Staff Editorial

'Sanctuary' ad claims are misleading voters

Exterior view of the Captiol in Des Moines, Iowa. (Gazette Archives)
Exterior view of the Captiol in Des Moines, Iowa. (Gazette Archives)

Perhaps it was inevitable that votes taken on Iowa’s “sanctuary cities” bill would be used in midterm campaign ads. Both the dubious bill and the ads are an attempt to mislead Iowans with a disingenuous message.

At least two Eastern Iowa lawmakers — Senate Democrats Kevin Kinney of Oxford and Tod Bowman of Maquoketa — have been targeted by their respective opponents, in ads paid for by the Republican Party of Iowa, with misleading immigration claims. More recently, an ad by U.S. Rep. Rod Blum targets his opponent, state Rep. Abby Finkenauer, in a similar way based on her votes in the Legislature.

The most egregious of this cycle features Kinney, a former law enforcement officer who investigated the nation’s first human trafficking case and lobbied to establish the trafficking laws on the books. Kinney and his partner set the standard for how to investigate these cases and, as a member of the Iowa Legislature, Kinney has repeatedly reached across the aisle to lengthen the criminal statute for trafficking and sexual assault and create an Iowa Office of Human Trafficking.

But, in the ad running on local television stations, a grainy photo of Kinney is superimposed on roadside with a bridge in the background. A nearby sign proclaims, “CRIMINALS WELCOME!” The caption erroneously says Kinney “protected sanctuary cities for illegal immigrants.”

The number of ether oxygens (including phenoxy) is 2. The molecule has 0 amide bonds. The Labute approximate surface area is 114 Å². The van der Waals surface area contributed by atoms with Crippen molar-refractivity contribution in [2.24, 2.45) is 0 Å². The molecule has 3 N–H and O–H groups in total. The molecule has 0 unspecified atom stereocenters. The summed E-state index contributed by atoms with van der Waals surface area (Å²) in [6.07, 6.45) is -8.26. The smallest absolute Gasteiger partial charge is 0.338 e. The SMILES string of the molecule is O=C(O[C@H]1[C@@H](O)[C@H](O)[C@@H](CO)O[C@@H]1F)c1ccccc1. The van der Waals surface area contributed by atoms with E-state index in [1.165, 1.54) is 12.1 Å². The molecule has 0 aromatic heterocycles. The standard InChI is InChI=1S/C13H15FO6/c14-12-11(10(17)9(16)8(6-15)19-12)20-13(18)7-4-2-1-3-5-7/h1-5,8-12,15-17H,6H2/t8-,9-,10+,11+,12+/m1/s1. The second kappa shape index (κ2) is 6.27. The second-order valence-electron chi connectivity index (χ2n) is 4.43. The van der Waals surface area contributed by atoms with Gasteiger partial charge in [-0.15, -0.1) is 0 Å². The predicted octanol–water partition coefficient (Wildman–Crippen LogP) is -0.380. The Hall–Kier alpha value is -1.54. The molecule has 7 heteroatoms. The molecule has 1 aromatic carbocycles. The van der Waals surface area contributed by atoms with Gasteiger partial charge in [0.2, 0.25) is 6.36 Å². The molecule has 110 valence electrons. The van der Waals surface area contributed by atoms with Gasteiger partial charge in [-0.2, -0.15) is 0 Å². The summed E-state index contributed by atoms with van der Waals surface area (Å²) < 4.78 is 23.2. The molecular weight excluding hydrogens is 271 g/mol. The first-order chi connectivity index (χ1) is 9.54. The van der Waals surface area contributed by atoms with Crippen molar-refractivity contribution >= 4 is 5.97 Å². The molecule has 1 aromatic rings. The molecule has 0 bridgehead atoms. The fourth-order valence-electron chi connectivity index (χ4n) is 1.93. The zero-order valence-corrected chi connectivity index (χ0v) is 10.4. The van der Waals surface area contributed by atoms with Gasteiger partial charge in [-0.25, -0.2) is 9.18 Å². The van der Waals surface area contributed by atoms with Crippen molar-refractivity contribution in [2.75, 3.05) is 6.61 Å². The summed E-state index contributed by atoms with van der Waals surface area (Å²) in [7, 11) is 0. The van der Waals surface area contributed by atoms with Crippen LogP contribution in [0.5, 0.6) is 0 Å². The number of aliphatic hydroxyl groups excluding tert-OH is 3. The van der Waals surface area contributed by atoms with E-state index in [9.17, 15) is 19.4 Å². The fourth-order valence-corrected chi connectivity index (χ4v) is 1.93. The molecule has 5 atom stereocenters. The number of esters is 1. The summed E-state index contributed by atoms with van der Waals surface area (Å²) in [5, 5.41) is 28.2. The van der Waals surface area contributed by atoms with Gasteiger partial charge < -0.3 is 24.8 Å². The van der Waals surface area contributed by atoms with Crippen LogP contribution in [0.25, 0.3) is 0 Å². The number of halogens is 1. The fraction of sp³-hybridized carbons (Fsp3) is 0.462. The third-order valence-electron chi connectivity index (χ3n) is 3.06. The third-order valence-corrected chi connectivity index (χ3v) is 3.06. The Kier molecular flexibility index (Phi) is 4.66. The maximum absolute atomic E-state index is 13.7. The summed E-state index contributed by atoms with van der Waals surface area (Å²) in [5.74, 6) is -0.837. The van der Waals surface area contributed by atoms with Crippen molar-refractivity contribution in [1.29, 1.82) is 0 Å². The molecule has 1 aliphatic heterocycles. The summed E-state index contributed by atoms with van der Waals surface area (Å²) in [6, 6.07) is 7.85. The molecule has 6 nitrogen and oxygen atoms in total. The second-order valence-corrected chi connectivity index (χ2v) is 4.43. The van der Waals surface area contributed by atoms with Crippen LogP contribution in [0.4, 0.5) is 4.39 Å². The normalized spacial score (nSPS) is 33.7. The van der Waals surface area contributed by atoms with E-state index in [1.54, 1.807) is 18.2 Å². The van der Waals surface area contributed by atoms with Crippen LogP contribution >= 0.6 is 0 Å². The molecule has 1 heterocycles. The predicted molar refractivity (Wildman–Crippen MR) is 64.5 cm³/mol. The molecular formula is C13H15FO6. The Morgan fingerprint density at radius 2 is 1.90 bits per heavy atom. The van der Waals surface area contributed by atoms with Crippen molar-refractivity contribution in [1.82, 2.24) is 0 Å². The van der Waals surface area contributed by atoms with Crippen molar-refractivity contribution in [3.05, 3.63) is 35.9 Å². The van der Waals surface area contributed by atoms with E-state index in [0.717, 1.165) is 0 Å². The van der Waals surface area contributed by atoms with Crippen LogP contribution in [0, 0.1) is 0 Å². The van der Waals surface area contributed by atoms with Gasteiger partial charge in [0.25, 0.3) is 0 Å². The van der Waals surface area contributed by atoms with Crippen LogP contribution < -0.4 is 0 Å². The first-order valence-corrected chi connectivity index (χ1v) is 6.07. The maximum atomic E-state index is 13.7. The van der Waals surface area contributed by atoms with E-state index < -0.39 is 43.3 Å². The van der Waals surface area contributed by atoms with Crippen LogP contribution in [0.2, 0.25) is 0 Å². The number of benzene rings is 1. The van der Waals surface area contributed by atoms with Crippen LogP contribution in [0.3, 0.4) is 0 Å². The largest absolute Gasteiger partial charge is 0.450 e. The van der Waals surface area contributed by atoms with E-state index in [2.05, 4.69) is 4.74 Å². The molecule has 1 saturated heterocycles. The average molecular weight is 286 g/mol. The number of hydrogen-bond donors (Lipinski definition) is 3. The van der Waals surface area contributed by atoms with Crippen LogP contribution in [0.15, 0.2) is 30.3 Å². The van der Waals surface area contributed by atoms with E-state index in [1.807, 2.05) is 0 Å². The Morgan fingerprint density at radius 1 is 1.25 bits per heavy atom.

This, according to the ad, is justified by Kinney’s vote on Senate File 481, more commonly known as the “sanctuary cities” bill. It is worth remembering that SF481 — ultimately signed into law by Gov. Kim Reynolds, who had earlier used the measure as a fundraising ploy — was passed on a party-line vote over the objections of every law enforcement organization in the state. It allows the state to withhold funding from communities if local law enforcement agencies do not cooperate with federal immigration officials at a level above what is required. It mandates local jails honor all federal immigration detainer requests, even if doing so requires holding people past release dates, and it leaves local agencies on the hook for any resulting Fourth Amendment violations.

Throughout debate of the measure, a single lobbyist registered support on behalf of the Iowa Minuteman Civil Defense Corps. Hundreds, including refugees and immigrants, demonstrated at the Capitol and offered testimony that passage of the bill would cause undue fear in minority communities, driving a deeper and unnecessary wedge between vulnerable populations and the police officers tasked with serving them.

Somehow, a law enforcement officer, agreeing with other law enforcement officers that a state proposal that goes beyond federal laws is a bad idea and will undermine years of community policing, has been twisted into an act of laying out a welcome mat for criminals. It’s disgusting.

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We’d like to include copies of these ads with the online version of this editorial. However, and in contrast to previous election years, the ads have not been made available, further hindering fact checkers from dismissing such dubious claims and further blocking voters from a clear view of the political games played in Des Moines.

• Comments: (319) 398-8262; editorial@thegazette.com

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We value your trust and work hard to provide fair, accurate coverage. If you have found an error or omission in our reporting, tell us here.

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